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Obesity and the prevalence of allergic diseases in schoolchildren


Takashi Kusunoki, Department of Pediatrics, Shiga Medical Center for Children, 5-7-30 Moriyama, Moriyama, Shiga 524-0022, Japan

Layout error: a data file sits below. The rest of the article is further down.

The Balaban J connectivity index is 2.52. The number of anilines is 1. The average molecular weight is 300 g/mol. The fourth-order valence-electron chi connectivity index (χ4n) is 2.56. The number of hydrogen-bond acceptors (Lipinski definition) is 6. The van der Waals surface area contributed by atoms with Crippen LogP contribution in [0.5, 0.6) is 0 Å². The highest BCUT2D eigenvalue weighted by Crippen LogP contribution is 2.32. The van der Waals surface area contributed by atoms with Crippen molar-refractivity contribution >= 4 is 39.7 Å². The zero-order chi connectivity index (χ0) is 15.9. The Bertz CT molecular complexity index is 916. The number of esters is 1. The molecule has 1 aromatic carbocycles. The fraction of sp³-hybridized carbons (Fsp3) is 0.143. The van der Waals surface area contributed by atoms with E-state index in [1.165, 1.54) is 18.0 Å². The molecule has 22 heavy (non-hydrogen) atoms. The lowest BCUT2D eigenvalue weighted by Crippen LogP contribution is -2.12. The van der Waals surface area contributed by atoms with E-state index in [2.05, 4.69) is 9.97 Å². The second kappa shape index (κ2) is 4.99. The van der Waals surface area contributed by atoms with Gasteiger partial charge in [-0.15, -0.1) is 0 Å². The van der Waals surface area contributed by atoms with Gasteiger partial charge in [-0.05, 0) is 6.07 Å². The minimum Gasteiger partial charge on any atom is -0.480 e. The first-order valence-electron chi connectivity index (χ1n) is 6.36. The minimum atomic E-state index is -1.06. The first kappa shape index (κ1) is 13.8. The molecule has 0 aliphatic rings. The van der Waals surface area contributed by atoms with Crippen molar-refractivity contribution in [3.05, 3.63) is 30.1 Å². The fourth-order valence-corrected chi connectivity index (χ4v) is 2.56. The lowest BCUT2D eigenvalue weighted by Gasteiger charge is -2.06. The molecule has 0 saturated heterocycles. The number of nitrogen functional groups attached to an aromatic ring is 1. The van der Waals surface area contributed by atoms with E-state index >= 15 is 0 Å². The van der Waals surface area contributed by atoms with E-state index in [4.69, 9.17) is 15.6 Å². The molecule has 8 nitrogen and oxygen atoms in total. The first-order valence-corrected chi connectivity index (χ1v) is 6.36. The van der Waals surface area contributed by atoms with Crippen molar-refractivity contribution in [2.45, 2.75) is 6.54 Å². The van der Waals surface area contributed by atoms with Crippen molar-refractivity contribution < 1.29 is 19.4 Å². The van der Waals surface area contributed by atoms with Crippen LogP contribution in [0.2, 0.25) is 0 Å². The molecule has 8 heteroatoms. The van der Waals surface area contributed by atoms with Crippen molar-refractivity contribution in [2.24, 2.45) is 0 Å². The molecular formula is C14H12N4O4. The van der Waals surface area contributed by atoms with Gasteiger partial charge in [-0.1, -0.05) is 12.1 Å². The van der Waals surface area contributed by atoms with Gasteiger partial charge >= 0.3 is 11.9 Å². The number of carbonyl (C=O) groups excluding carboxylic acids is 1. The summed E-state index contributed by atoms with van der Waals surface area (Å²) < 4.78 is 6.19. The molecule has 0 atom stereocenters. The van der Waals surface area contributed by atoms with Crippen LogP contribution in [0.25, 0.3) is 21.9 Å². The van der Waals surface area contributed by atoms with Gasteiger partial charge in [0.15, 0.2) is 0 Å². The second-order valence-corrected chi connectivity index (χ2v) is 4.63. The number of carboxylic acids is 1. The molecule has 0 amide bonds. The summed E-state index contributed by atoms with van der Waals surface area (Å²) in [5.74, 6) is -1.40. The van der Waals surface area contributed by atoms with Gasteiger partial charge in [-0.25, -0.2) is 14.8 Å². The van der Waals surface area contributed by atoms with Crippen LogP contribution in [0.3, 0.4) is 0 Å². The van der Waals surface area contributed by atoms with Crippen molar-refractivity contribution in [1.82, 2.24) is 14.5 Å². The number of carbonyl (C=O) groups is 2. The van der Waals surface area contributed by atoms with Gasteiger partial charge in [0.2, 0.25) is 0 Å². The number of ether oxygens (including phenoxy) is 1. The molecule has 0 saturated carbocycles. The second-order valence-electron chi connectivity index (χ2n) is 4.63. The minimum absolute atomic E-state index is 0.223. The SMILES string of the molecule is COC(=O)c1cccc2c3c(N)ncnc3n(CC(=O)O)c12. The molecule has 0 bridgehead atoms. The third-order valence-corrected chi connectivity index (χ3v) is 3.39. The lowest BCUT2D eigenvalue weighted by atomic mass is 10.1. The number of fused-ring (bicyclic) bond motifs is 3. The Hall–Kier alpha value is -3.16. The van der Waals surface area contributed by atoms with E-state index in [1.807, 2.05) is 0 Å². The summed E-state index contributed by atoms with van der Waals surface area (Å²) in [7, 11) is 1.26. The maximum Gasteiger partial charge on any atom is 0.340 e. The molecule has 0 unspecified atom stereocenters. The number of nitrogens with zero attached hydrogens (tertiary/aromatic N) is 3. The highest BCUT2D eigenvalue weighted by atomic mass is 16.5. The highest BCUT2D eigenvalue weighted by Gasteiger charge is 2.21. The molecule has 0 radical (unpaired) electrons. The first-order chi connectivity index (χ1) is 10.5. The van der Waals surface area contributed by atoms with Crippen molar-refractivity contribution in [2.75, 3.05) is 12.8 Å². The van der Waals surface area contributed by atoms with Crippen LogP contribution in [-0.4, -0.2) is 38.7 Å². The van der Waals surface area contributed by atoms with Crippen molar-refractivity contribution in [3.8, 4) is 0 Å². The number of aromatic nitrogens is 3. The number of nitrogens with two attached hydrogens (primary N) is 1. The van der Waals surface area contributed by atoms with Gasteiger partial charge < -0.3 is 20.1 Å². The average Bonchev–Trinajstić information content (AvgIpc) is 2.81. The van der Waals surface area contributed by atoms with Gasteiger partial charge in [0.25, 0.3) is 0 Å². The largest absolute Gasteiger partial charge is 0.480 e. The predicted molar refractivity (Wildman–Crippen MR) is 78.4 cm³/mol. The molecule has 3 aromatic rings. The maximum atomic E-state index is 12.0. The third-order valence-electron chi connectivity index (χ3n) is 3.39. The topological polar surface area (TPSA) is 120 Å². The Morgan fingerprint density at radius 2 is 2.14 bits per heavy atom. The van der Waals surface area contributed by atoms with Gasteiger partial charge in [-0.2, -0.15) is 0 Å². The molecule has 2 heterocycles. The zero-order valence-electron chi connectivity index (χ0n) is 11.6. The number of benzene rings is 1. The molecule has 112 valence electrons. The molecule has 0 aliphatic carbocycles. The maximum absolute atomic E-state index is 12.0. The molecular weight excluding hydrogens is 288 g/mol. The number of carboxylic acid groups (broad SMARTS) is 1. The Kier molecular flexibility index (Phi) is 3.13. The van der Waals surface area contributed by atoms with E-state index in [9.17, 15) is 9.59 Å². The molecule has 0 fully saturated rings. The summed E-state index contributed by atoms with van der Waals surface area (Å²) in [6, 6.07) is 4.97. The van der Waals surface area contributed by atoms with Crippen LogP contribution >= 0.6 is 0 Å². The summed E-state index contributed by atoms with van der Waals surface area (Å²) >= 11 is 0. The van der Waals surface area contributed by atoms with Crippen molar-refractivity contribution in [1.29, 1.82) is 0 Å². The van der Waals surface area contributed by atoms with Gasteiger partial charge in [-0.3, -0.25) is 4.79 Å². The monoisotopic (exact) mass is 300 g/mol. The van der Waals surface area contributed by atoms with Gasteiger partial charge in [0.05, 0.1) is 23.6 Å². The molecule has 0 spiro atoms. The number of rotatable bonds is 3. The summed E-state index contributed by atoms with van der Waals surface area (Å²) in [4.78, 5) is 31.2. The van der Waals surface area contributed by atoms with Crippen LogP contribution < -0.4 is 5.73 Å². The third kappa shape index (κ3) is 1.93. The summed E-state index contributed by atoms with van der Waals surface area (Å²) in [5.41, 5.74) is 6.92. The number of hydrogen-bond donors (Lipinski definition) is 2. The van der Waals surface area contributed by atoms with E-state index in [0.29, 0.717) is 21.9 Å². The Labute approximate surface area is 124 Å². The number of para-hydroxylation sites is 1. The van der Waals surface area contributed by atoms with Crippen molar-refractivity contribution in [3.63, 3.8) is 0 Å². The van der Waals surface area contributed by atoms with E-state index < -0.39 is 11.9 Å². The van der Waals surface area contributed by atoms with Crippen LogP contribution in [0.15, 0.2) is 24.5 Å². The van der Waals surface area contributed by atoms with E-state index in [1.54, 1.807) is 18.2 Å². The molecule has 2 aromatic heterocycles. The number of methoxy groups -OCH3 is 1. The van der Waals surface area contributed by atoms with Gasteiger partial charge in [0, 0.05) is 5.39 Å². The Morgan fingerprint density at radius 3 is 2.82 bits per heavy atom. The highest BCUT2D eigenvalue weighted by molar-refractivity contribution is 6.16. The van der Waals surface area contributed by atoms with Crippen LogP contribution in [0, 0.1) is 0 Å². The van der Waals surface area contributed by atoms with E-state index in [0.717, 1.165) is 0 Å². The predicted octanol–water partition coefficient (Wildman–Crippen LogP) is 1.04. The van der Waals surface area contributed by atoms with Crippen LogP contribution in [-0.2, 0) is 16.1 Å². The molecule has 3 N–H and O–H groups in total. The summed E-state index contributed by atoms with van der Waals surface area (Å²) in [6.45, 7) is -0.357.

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Although the association between obesity and bronchial asthma (BA) has been gaining more attention, few studies have been conducted concerning the relationship between obesity and other allergic diseases. The objective of this study was to determine whether and how childhood obesity is associated with allergic diseases other than BA, such as atopic dermatitis (AD), allergic rhinitis (AR), allergic conjunctivitis (AC), and either AR or AC (AR/AC). A questionnaire was administered to the parents of 50,086 Japanese schoolchildren. Associations between childhood obesity and the various allergic diseases were evaluated by univariate and multivariate logistic models. Significant associations were found between higher body mass index (BMI) and AD (p = 0.03), and lower BMI and AC (p < 0.0001), and AR/AC (p < 0.0001). There was a significantly higher prevalence of BA in girls with obesity (p = 0.009) than in those without obesity. Significantly lower prevalence of AC (p = 0.01) and AR/AC (p = 0.002) among children with obesity, and AR (p = 0.04) and AR/AC (p = 0.0004) among boys with obesity were observed than those without obesity. Those who were obese and had AD were significantly more likely to have severe symptoms (p = 0.01). Overall, childhood obesity has positive associations with BA prevalence and AD severity, whereas it has negative associations with AR and AC prevalence, especially among boys. Changes in the immunologic balance accompanied by obesity might have different effects on each type of allergic disease. Exploring the mechanisms by which childhood obesity affects allergic status should lead to new management options for childhood allergy.

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